Apparently it's popular in Japan, but loathed in the West. It's based on an otome game, i.e. one noble female protagonist and lots of sizzling hot boys who can't leave her alone. Guess what the target audience is. It's called reverse-harem. However what makes this one different is that the heroine is almost entirely passive, while the men are vile, creepy, abusive vampires who keep telling her she's worthless while drinking her blood and revelling in her fear, pain and humiliation.
No, I'm not joking.
Firstly, yes, I meant "vampires" literally. They live forever and they drink your blood, albeit with some twists on the standard mythology. Crucifixes don't work, but silver daggers do. (I thought that was werewolves?) They'll also often bite you repeatedly, in case you thought it wasn't bad enough to be gushing blood from just one sensitive, intimate spot at a time. Presumably the appeal for the target audience is "bad boy who insists on giving you oral attention", but personally I'd be frightened about anyone for whom this satisfied sexual fantasies. This goes beyond "bad boy" into "call the police and lock the doors". These aren't twinkly Twilight emo-vampires. Look at what the triplets did to their mother, for instance. They murdered her three times, because she hadn't stopped moving after the first two. We watch them doing this.
Secondly, they're abhorrent people as well as being bloodsuckers. Their names for Yui include "servant", "prey", "no tits" and "Little Miss Slut". (The subtitles I was watching gave a bowdlerised translation of the latter, but "bitch" is a more loaded word in Japanese.) They love inflicting pain on Yui. They'll wax rhapsodic about the deliciousness of her despair and fear, even as they start biting. There's a lot of that biting, by the way. This is intimate, obviously, and if you choose to see that as a rape metaphor then you're going to find this anime unwatchable and you should run away now. Their characterisation tends to be pretty samey, to be honest, because they're all sadistic, abusive and sneering in a similar way. In the game, apparently there's incest and rape in their backgrounds.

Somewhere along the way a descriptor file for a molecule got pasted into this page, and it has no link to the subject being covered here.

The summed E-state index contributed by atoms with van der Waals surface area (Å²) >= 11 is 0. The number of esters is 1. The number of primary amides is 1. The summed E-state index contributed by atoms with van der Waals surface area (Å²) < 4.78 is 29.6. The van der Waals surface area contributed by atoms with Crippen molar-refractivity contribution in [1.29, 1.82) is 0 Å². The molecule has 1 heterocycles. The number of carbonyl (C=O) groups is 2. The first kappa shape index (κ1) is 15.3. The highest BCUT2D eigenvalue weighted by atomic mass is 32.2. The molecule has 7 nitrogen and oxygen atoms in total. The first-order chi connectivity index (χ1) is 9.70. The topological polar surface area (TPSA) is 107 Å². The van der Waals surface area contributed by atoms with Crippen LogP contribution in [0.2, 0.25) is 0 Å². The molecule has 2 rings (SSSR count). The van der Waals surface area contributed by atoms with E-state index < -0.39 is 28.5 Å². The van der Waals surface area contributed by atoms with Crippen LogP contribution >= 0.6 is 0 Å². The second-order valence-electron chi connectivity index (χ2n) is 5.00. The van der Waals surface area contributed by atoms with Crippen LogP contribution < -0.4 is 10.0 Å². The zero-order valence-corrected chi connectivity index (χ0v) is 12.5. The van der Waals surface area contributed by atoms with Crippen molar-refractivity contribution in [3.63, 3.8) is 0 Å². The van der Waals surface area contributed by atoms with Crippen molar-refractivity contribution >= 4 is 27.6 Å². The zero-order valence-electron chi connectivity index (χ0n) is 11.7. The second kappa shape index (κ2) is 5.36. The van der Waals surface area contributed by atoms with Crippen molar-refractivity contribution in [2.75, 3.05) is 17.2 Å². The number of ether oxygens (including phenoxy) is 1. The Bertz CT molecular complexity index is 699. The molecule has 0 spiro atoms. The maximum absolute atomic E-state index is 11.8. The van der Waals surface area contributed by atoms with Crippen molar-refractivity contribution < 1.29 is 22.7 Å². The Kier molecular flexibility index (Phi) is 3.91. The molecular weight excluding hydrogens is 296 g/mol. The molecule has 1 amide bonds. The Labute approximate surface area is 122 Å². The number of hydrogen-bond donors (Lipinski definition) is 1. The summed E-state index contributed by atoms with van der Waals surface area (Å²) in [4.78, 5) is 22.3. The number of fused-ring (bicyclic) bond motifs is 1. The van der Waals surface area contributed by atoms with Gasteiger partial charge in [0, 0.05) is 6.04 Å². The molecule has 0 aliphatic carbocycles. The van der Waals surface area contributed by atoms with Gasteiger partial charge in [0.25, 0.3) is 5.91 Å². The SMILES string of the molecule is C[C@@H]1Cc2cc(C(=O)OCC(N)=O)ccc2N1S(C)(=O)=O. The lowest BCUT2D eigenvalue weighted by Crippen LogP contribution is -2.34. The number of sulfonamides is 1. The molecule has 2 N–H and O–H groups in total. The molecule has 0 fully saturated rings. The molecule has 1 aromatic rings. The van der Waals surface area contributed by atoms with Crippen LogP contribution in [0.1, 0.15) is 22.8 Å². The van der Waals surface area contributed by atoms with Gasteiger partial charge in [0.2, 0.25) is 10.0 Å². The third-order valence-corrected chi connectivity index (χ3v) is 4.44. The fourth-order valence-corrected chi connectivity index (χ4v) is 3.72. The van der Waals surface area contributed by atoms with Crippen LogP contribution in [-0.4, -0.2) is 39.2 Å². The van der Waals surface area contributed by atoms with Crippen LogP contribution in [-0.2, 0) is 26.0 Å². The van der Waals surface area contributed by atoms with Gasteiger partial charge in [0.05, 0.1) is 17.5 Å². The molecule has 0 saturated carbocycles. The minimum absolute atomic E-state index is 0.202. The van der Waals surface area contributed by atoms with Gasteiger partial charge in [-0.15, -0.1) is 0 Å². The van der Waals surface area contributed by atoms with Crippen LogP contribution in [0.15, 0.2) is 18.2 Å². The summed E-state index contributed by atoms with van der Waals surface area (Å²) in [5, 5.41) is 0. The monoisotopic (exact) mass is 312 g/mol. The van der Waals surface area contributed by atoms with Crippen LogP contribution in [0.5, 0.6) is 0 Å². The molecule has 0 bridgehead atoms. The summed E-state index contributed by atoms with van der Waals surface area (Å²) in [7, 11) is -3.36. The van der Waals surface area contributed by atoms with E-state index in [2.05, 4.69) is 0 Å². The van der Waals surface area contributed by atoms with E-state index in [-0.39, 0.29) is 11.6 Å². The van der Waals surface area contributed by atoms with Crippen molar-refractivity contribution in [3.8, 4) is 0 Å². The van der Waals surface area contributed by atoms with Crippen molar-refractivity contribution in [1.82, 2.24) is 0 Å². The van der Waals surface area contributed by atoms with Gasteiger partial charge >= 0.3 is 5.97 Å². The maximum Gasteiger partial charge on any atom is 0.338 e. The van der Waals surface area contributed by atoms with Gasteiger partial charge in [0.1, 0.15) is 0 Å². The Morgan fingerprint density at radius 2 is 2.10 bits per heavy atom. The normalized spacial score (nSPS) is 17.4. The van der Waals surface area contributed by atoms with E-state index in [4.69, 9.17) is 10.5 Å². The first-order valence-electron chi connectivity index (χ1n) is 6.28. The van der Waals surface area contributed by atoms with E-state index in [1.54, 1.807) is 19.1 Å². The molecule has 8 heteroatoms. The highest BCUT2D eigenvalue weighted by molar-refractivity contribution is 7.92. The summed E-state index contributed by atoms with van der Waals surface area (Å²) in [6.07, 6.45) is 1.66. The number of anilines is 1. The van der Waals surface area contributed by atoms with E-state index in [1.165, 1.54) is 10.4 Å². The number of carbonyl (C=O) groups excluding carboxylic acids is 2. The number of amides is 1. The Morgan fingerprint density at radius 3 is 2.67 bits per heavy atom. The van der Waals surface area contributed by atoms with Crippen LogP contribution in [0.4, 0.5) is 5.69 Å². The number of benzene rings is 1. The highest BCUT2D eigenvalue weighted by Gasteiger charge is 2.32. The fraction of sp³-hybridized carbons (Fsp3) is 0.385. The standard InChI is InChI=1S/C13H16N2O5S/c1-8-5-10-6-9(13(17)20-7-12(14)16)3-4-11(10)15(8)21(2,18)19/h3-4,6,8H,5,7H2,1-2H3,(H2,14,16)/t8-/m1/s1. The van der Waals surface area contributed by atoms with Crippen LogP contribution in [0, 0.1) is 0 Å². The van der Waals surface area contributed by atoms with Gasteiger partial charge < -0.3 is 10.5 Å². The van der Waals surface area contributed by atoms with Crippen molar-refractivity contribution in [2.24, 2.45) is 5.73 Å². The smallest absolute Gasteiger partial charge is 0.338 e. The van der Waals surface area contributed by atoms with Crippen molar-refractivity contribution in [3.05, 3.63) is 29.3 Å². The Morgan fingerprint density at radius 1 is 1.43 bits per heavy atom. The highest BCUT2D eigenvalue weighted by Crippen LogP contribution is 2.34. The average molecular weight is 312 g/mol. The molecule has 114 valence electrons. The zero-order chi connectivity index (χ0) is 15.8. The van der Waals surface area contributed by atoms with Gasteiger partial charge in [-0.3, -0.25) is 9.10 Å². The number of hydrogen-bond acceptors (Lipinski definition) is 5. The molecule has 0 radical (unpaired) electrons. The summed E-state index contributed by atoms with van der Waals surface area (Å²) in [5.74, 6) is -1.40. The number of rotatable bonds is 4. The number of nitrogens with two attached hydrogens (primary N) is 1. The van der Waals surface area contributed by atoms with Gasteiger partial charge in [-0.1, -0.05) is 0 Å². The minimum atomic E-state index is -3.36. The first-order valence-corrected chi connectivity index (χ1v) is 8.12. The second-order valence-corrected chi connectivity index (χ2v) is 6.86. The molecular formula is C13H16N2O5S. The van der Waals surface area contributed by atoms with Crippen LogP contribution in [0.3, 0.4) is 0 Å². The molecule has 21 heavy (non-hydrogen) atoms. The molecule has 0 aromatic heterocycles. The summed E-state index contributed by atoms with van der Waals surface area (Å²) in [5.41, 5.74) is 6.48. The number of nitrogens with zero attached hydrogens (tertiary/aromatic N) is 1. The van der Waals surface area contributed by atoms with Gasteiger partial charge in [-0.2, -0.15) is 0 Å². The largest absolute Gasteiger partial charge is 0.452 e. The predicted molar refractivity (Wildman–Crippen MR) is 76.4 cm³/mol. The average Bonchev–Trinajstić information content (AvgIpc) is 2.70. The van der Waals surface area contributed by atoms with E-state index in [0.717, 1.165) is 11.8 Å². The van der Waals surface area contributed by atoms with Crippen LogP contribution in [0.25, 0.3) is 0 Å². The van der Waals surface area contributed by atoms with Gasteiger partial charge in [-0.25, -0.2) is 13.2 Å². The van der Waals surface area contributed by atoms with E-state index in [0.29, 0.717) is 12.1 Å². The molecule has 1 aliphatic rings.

The main exception to all this paradoxical anonymity is Kanato, who's childish, gentle-looking and always carries a teddy bear. If Kanato were real, he'd be a serial killer. That's nothing to do with him being a vampire. It's just him. He's terrifying, frankly, above and beyond the show being deeply disturbing in general.
The third potential problem is the protagonist, Yui. She does nothing. (Well, nearly. She does something in ep.11.) She just droops around meekly, never saying boo to a goose and at most offering feeble protests when being bitten. This isn't just the usual "bland harem hero" stereotype, but more like a character who's being primarily defined by victimhood.
I liked the show. Admittedly that's partly because I knew its reputation and had set my expectations accordingly, but I think it's quite good.
For starters, I never saw it as a reverse-harem show. If you found this on TV and your first thought was "romantic fantasy", you'd need locking up. It's horror. Not scary horror, because it's only occasionally frightening, but instead disturbing wrong horror to make you wonder what kind of sick freak writes stories like this. Horror should push your buttons. That this does. It's a torrent of male-on-female abuse, obviously, but in a weird way since it's also female fantasy (and as such apparently very successful with its target audience!!) with a female lead around whom everything revolves. The boys are tormenting Yui, but she can take it and they can't tear themselves away from her.
Yui's behaviour I also find rational. She's told in ep.1 that she'll be killed if she tries to flee. Her father (a priest!) deliberately sent her to live in this vampire mansion. What the hell? She's trapped with six supernatural monsters, all far bigger and stronger than her. She's got nowhere to go. She's living in constant terror. If I were her, I'd be talking and acting like that too. You could perhaps choose to criticise the writer for putting her protagonist in this no-hope situation, but Yui herself is doing nothing wrong. I liked her and I never lost patience with her.
There's not much plot, but there's a little. It's just that it's slow-burning and mostly character and backstory. However something bad and surprising happens in the closing stretch, which also casts disturbing new light on Yui's role in the show. The finale then has antagonists and conventional plotting, which by that point seemed almost out of place.
Cool title sequence, by the way. I'd also forgotten how haunting the song 'Scarborough Fair' is.
In a way, it's a shame there's a Season 2. I say that despite liking the show, because this year ends so strongly and disquietingly that I'd regret that being undone by a continuation of the story. You'd lose its ambiguity. That said, though, this show's virtues are esoteric (to put it mildly) and I wouldn't dream of recommending this to ordinary people. They'd respond by vomiting their brains out in disgust. This show has anti-fans. They think it's the Antichrist. As horror, though, I think it's distinctive. A very specific kind of horror, admittedly, that would disappoint gorehounds and people looking to be scared. However I'm tentatively looking forward to seeing where they take this next.